Sound too good to be true? It might be… if you did it every day. Like many other things in life, too much of a good thing may not always be the best for you. Ice cream is high in calories and saturated fats, which is why it's a supplement to, rather than a basic staple, of a healthy diet.
If you're choosing ice cream first thing in the morning because you love that it's sweet, creamy, and cold, you may want to try some low-fat yogurt instead. It's like ice cream but not as high in fat, calories, or sugar. All the while, it still provides you with ample amounts of calcium. If you don't mind warming up, you could also try oatmeal sweetened with a touch of brown sugar, cinnamon, or honey and stir in some chopped up fruit for more flavor. Making the oatmeal with milk instead of water can help you feel full longer and provide essential vitamins and minerals, including calcium. If it's just your sweet tooth you're looking to satisfy, you could try switching to granola with fruit and yogurt, toast with jam or fruit spreads, or lightly sweetened cereal with milk.
Combining these foods with the occasional bowl of ice cream in the morning will help to ensure that you're eating a healthy and balanced diet overall. Of course, it's also important to eat well throughout the day, which means including plenty of fruits and vegetables, lean meats, and low-fat dairy products in other meals. For more tips on healthy eating, check out the related Q&As below.
Chocoholics of the world rejoice; there's another reason to be cuckoo for cocoa. In addition to satisfying your sweet tooth, chocolate also contains flavonoids — a type of antioxidant with several health benefits.
However, all chocolate is not created equal. To get the most antioxidant bang for your bite, choose plain, dark chocolate. Most chocolate found in products like candy bars and hot cocoa mix has been processed to reduce the amount flavonoids, which give chocolate its bitter, nutty taste. Many chocolates also have added milk and sugar, which increases the amount of fat and calories per serving. Another downside, milk interferes with the body's ability to absorb flavonoids, working against chocolate's health benefits.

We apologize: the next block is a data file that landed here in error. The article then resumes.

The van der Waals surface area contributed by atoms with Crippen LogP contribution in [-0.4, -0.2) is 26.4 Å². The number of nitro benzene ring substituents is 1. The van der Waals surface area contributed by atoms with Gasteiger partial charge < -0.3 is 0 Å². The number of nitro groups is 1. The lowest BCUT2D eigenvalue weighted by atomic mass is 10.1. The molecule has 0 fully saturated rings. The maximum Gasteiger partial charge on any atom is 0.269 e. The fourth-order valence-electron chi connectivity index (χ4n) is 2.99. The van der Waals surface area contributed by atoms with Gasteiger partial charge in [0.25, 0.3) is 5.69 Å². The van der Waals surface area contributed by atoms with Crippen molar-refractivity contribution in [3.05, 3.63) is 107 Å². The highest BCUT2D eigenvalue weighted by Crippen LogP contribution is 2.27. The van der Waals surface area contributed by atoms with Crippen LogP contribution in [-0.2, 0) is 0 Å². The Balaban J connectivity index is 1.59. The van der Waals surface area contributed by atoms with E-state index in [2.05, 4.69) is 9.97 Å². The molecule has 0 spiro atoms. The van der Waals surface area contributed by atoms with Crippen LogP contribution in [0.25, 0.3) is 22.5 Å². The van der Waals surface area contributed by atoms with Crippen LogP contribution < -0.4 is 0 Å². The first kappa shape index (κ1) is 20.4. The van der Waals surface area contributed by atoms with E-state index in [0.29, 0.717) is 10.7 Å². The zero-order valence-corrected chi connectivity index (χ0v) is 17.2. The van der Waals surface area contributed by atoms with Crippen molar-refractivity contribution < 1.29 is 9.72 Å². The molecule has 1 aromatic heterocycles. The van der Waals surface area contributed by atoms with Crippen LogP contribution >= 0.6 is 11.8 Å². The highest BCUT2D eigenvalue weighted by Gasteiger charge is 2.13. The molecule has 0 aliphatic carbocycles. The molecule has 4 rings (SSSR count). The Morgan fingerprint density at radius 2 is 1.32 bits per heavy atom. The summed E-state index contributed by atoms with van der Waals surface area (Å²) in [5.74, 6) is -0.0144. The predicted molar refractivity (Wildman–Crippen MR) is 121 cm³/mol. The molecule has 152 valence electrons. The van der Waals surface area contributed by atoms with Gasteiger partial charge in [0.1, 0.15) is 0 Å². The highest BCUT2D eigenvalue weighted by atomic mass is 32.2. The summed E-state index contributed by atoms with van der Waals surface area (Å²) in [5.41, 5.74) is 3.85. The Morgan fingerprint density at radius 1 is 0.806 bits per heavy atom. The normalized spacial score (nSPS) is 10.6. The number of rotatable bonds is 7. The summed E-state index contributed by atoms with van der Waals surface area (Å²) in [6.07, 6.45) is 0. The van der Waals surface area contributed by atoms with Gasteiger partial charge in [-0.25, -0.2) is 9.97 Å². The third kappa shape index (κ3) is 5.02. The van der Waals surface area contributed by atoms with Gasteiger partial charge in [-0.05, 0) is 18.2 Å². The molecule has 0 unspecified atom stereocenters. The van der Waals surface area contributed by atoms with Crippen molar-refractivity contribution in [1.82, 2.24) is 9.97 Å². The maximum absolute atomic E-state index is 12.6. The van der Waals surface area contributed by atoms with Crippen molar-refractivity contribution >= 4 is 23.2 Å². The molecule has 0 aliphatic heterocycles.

In it's purest form, dark chocolate is a heart-healthy alternative to refined confections. Feel free to indulge once in a while, but remember there are other sweet sources of antioxidants like fruit. For more information about the power of antioxidants, check out Antioxidants in the Go Ask Alice! Archives. Here's to having your chocolate, and staying healthy too!
Dear Five a day,
Eating enough fruits and veggies, and the other food groups while you're at it, can help to keep you healthy, strong, and energetic. Wouldn't it be great if chocolate counted as our daily allowance of legumes, and beer as grains? While these decadent pleasures actually do contain plenty of nutrients, and while wine has benefits in common with its younger incarnation, the grape, it's not quite the same thing.
Both grape juice and red wine contain resveratrol, a plant-based compound, which may reduce the risk of heart disease. Both also contain antioxidants called flavonoids, which may reduce low-density lipoprotein (LDL) otherwise known as "bad" cholesterol, and increase high-density lipoprotein (HDL), the "good" cholesterol. Additionally, studies suggest that drinking either grape juice or red wine can reduce the risk of blood clots, protect blood vessels, prevent atherosclerosis (hardening of arteries), and help to maintain healthy blood pressure. There is less evidence that the potential benefits of wine apply to drinking white or rosé wines.